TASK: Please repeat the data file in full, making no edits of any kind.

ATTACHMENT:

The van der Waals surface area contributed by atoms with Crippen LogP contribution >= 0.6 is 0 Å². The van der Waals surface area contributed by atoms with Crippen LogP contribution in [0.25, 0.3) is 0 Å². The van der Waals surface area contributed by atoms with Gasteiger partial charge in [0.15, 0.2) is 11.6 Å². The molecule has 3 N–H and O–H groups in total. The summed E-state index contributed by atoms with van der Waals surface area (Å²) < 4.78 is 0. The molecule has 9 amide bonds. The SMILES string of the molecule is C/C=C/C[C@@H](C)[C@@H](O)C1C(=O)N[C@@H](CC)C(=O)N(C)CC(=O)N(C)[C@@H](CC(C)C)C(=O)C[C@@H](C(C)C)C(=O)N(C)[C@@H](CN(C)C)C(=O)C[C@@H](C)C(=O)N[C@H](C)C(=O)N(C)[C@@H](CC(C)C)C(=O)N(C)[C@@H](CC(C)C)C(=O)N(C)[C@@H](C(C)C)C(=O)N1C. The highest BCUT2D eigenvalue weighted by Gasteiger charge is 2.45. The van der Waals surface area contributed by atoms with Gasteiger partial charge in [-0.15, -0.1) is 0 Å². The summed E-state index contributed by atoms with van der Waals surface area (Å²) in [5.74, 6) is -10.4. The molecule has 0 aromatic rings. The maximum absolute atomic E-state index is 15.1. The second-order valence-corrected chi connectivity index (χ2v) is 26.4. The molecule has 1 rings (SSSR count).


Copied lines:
The van der Waals surface area contributed by atoms with Crippen LogP contribution >= 0.6 is 0 Å². The van der Waals surface area contributed by atoms with Crippen LogP contribution in [0.25, 0.3) is 0 Å². The van der Waals surface area contributed by atoms with Gasteiger partial charge in [0.15, 0.2) is 11.6 Å². The molecule has 3 N–H and O–H groups in total. The summed E-state index contributed by atoms with van der Waals surface area (Å²) < 4.78 is 0. The molecule has 9 amide bonds. The SMILES string of the molecule is C/C=C/C[C@@H](C)[C@@H](O)C1C(=O)N[C@@H](CC)C(=O)N(C)CC(=O)N(C)[C@@H](CC(C)C)C(=O)C[C@@H](C(C)C)C(=O)N(C)[C@@H](CN(C)C)C(=O)C[C@@H](C)C(=O)N[C@H](C)C(=O)N(C)[C@@H](CC(C)C)C(=O)N(C)[C@@H](CC(C)C)C(=O)N(C)[C@@H](C(C)C)C(=O)N1C. The highest BCUT2D eigenvalue weighted by Gasteiger charge is 2.45. The van der Waals surface area contributed by atoms with Gasteiger partial charge in [-0.15, -0.1) is 0 Å². The summed E-state index contributed by atoms with van der Waals surface area (Å²) in [5.74, 6) is -10.4. The molecule has 0 aromatic rings. The maximum absolute atomic E-state index is 15.1. The second-order valence-corrected chi connectivity index (χ2v) is 26.4. The molecule has 1 rings (SSSR count).